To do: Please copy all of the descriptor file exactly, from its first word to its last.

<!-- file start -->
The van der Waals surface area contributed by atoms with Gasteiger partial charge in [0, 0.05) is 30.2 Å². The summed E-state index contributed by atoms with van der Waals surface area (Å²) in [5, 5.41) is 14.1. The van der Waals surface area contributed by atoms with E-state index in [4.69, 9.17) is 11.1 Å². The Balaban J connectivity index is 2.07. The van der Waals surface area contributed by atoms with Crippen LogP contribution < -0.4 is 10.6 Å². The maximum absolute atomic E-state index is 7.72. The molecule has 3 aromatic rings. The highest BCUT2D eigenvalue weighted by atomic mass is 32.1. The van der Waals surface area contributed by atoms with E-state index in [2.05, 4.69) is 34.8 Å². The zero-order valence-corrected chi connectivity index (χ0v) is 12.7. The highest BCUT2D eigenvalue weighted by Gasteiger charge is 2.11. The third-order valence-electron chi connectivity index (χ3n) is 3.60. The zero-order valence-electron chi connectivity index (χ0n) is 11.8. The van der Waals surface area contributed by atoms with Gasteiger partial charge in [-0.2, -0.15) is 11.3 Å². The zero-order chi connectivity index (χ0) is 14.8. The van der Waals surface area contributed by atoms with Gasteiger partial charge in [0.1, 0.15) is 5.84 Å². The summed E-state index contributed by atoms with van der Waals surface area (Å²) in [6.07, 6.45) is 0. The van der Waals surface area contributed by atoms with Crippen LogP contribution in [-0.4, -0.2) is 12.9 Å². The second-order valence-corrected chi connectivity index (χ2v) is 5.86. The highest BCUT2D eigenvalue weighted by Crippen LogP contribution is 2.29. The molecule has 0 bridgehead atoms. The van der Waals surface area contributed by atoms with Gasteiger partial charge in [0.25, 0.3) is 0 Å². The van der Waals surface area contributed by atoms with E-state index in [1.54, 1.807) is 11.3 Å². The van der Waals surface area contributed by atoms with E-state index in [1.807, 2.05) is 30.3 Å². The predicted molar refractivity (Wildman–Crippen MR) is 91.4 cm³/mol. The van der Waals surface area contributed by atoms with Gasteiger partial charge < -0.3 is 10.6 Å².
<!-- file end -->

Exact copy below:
The van der Waals surface area contributed by atoms with Gasteiger partial charge in [0, 0.05) is 30.2 Å². The summed E-state index contributed by atoms with van der Waals surface area (Å²) in [5, 5.41) is 14.1. The van der Waals surface area contributed by atoms with E-state index in [4.69, 9.17) is 11.1 Å². The Balaban J connectivity index is 2.07. The van der Waals surface area contributed by atoms with Crippen LogP contribution < -0.4 is 10.6 Å². The maximum absolute atomic E-state index is 7.72. The molecule has 3 aromatic rings. The highest BCUT2D eigenvalue weighted by atomic mass is 32.1. The van der Waals surface area contributed by atoms with E-state index in [2.05, 4.69) is 34.8 Å². The zero-order valence-corrected chi connectivity index (χ0v) is 12.7. The highest BCUT2D eigenvalue weighted by Gasteiger charge is 2.11. The third-order valence-electron chi connectivity index (χ3n) is 3.60. The zero-order valence-electron chi connectivity index (χ0n) is 11.8. The van der Waals surface area contributed by atoms with Gasteiger partial charge in [-0.2, -0.15) is 11.3 Å². The zero-order chi connectivity index (χ0) is 14.8. The van der Waals surface area contributed by atoms with Gasteiger partial charge in [0.1, 0.15) is 5.84 Å². The summed E-state index contributed by atoms with van der Waals surface area (Å²) in [6.07, 6.45) is 0. The van der Waals surface area contributed by atoms with Crippen LogP contribution in [-0.4, -0.2) is 12.9 Å². The second-order valence-corrected chi connectivity index (χ2v) is 5.86. The highest BCUT2D eigenvalue weighted by Crippen LogP contribution is 2.29. The molecule has 0 bridgehead atoms. The van der Waals surface area contributed by atoms with Gasteiger partial charge in [0.25, 0.3) is 0 Å². The van der Waals surface area contributed by atoms with E-state index in [1.54, 1.807) is 11.3 Å². The van der Waals surface area contributed by atoms with E-state index in [1.807, 2.05) is 30.3 Å². The predicted molar refractivity (Wildman–Crippen MR) is 91.4 cm³/mol. The van der Waals surface area contributed by atoms with Gasteiger partial charge < -0.3 is 10.6 Å².